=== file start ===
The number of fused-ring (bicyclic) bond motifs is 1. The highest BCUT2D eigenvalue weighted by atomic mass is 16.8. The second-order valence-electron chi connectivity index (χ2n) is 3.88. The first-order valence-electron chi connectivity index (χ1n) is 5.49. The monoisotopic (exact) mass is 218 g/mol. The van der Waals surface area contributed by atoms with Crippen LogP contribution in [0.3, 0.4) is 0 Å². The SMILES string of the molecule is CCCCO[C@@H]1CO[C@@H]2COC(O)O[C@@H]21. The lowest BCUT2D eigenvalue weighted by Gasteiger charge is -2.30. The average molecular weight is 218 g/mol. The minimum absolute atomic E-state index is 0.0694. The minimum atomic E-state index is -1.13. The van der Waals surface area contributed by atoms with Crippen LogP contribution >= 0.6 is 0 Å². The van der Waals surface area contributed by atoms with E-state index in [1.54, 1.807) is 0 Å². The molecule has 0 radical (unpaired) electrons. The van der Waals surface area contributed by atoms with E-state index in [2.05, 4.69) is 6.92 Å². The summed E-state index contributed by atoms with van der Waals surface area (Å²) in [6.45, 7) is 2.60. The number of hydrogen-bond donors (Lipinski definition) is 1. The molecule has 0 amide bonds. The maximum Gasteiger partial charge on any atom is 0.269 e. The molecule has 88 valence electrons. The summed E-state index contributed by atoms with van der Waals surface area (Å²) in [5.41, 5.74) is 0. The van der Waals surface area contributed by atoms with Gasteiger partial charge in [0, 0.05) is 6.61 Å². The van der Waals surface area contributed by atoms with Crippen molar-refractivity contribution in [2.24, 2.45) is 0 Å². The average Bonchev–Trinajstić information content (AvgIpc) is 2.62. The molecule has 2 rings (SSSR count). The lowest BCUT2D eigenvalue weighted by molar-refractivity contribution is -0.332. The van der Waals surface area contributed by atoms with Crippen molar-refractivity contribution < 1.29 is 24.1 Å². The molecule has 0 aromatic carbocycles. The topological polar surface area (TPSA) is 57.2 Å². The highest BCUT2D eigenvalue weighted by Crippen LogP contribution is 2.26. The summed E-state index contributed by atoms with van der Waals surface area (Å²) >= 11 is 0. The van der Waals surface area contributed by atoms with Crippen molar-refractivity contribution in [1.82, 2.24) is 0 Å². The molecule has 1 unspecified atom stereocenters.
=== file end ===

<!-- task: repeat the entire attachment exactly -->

The number of fused-ring (bicyclic) bond motifs is 1. The highest BCUT2D eigenvalue weighted by atomic mass is 16.8. The second-order valence-electron chi connectivity index (χ2n) is 3.88. The first-order valence-electron chi connectivity index (χ1n) is 5.49. The monoisotopic (exact) mass is 218 g/mol. The van der Waals surface area contributed by atoms with Crippen LogP contribution in [0.3, 0.4) is 0 Å². The SMILES string of the molecule is CCCCO[C@@H]1CO[C@@H]2COC(O)O[C@@H]21. The lowest BCUT2D eigenvalue weighted by Gasteiger charge is -2.30. The average molecular weight is 218 g/mol. The minimum absolute atomic E-state index is 0.0694. The minimum atomic E-state index is -1.13. The van der Waals surface area contributed by atoms with Crippen LogP contribution >= 0.6 is 0 Å². The van der Waals surface area contributed by atoms with E-state index in [1.54, 1.807) is 0 Å². The molecule has 0 radical (unpaired) electrons. The van der Waals surface area contributed by atoms with E-state index in [2.05, 4.69) is 6.92 Å². The summed E-state index contributed by atoms with van der Waals surface area (Å²) in [6.45, 7) is 2.60. The number of hydrogen-bond donors (Lipinski definition) is 1. The molecule has 0 amide bonds. The maximum Gasteiger partial charge on any atom is 0.269 e. The molecule has 88 valence electrons. The summed E-state index contributed by atoms with van der Waals surface area (Å²) in [5.41, 5.74) is 0. The van der Waals surface area contributed by atoms with Gasteiger partial charge in [0, 0.05) is 6.61 Å². The van der Waals surface area contributed by atoms with Crippen molar-refractivity contribution in [2.24, 2.45) is 0 Å². The average Bonchev–Trinajstić information content (AvgIpc) is 2.62. The molecule has 2 rings (SSSR count). The lowest BCUT2D eigenvalue weighted by molar-refractivity contribution is -0.332. The van der Waals surface area contributed by atoms with Crippen molar-refractivity contribution < 1.29 is 24.1 Å². The molecule has 0 aromatic carbocycles. The topological polar surface area (TPSA) is 57.2 Å². The highest BCUT2D eigenvalue weighted by Crippen LogP contribution is 2.26. The summed E-state index contributed by atoms with van der Waals surface area (Å²) >= 11 is 0. The van der Waals surface area contributed by atoms with Crippen molar-refractivity contribution in [1.82, 2.24) is 0 Å². The molecule has 1 unspecified atom stereocenters.